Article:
• Seeking ways to scrap pension cuts
• ND leader Mitsotakis confident of victory, promises sweeping tax cuts and investment-friendly policies
• Poll: Conservatives lead with rulling Syriza narrowing margin
# With the government seeking ways to avoid pension cuts slated for January 1, the institutions wrapped up their first post-bailout mission in Athens on Friday with discussions on the 2019 budget and the execution of the 2018 budget (reportedly, on track). Discussions included working meetings (not negotiation) with the government represented only by Finance Minister Tsakalotos and his alt. Finance Minister Chouliarakis. Meetings took place, for the first time after 2015, at the premises of a Greek ministry instead of Hilton hotel. Other areas discussed which might raise concerns are labor law issues (wages, collective agreements), banks and investment which remains at low level.
# Greek negotiators are trying to make the case that there is enough fiscal space to scrap the cuts and claim there is scope in the deal signed with the Eurogroup for the measure’s suspension. The Commission denied a report in the state-run ANA (Athens News Agency) which cited sources saying that the institutions had agreed to cancel the measure. EC Chief Spokesperson Margaritis Schinas told Skai TV that a discussion on pensions can take place but agreed reforms have to be implemented. The issue of pension reform could also prompt a visit by Commissioner Pierre Moscovisi and Greek Finance Minister Euclid Tsakalotos to Berlin whose position is considered decisive. A Eurogroup decision is expected in November. Until then, a report will be prepared by the Institutions covering both the regular “European semester” and the (only applicable to Greece) “enhanced surveillance” exercises.
# New Democracy leader Kyriakos Mitsotakis expressed certainty at the 83rd Thessaloniki International Fair that his party will win the next general election and pledged to improve security, support private investment framework, cut taxes, slash social security contributions for primary pensions to 15 from 20-percent and reduce the ENFIA property levy by 30-percent over two years. According to his plan, the introductory tax rate for self-employed professionals will be reduced to 9-percent, while the business levy they have to pay will be scrapped. Corporate taxes, including dividends, will come down from 40 to 24-percent. VAT will be immediately slashed in the entire catering sector to 13-percent from 24 percent while capital controls will be lifted within the first six months. He vowed to maintain the national pension system but to repeal the reform known as the ‘Katrougalos’ Law,’ as well asking for a reduction of primary surplus targets. Referring to the FYROM name deal, he repeated that New Democracy will vote against in parliament and pledged to start negotiations from scratch in case the current parliament fails to approve it.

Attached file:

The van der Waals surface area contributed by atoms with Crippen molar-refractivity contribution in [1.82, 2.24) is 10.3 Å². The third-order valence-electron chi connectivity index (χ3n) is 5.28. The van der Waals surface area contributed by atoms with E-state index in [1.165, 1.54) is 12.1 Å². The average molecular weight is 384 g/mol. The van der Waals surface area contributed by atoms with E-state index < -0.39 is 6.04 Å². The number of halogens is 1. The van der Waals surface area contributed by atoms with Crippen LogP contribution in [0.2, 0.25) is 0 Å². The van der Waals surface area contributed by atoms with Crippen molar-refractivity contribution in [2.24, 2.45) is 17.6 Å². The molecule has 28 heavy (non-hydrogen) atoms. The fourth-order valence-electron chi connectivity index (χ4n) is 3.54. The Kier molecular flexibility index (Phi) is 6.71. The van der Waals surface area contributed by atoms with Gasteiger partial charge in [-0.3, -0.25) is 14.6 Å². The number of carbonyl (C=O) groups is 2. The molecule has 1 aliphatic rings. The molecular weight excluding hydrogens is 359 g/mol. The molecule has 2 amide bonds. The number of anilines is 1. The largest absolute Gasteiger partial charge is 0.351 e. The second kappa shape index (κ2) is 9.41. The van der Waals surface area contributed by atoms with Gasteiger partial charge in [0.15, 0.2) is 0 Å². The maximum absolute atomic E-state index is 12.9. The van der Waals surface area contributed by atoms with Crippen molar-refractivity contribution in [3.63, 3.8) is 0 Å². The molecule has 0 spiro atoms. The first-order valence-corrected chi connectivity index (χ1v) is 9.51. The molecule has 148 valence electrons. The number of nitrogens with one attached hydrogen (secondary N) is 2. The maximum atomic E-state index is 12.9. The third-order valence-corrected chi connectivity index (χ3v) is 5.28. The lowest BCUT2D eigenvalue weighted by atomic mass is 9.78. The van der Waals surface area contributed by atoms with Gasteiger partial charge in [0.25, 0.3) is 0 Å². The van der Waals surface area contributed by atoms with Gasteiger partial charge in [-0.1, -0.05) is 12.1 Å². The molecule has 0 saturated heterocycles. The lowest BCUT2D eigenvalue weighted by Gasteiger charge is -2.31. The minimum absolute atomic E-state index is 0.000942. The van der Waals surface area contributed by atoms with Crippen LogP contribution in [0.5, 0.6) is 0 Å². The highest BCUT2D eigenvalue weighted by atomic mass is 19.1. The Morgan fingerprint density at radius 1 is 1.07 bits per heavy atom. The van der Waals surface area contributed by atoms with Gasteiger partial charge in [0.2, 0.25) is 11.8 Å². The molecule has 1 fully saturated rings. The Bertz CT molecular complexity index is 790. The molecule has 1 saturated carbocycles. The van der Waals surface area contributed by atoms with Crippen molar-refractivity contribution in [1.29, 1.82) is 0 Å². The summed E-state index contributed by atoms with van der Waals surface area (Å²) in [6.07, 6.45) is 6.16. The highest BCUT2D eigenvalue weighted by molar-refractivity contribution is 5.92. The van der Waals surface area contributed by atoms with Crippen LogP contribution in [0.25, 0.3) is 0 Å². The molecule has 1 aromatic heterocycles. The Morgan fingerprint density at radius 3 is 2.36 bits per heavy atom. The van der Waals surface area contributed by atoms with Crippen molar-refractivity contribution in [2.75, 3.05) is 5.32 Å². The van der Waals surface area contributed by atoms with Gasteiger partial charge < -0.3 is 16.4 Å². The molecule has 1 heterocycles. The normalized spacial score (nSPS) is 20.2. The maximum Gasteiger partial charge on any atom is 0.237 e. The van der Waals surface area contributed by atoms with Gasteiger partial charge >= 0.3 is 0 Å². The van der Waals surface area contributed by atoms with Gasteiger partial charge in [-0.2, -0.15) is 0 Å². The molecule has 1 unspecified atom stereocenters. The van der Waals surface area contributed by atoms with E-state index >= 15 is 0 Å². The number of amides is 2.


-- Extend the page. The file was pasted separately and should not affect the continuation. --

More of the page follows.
# Ruling Syriza has narrowed the margin with opposition New Democracy to 5.5-percent, according to a poll of voter intentions by Prorata polling company on behalf of the leftist paper ‘Efimerida Syntakton’. More specifically, the poll, which was conducted after the keynote address by Premier Alexis Tsipras at the Thessaloniki International Fair last week, showed that 24.5-percent would vote for New Demovracy against 19-percent for Syriza. The Movement For Change received 7-percent, ahead of extreme right Golden Dawn with 6-percent and Communist KKE on 4.5-percent.
On Our Radar: Tsakalotos remains low key
While government officials appear confident that pension cuts will not be implemented, Finance Minister Euclid Tsakalotos has struck a more restrained tone on the issue saying that it is a “discussion in progress.” Referring to Germany’s stance on the issue, he told the Naftemboriki paper that the government is pursuing a strategy of persuasion rather than imposition. Germany he said has a special weight but “the context is now completely different.” He added that capital controls will be further eased “very soon”. The easing, he said, will complete the second phase of a three-pillared roadmap which refers to cash withdrawal constraints and the opening of accounts. “This will lead to the final phase for the complete lifting of controls on restrictions on the transfer of capital abroad.”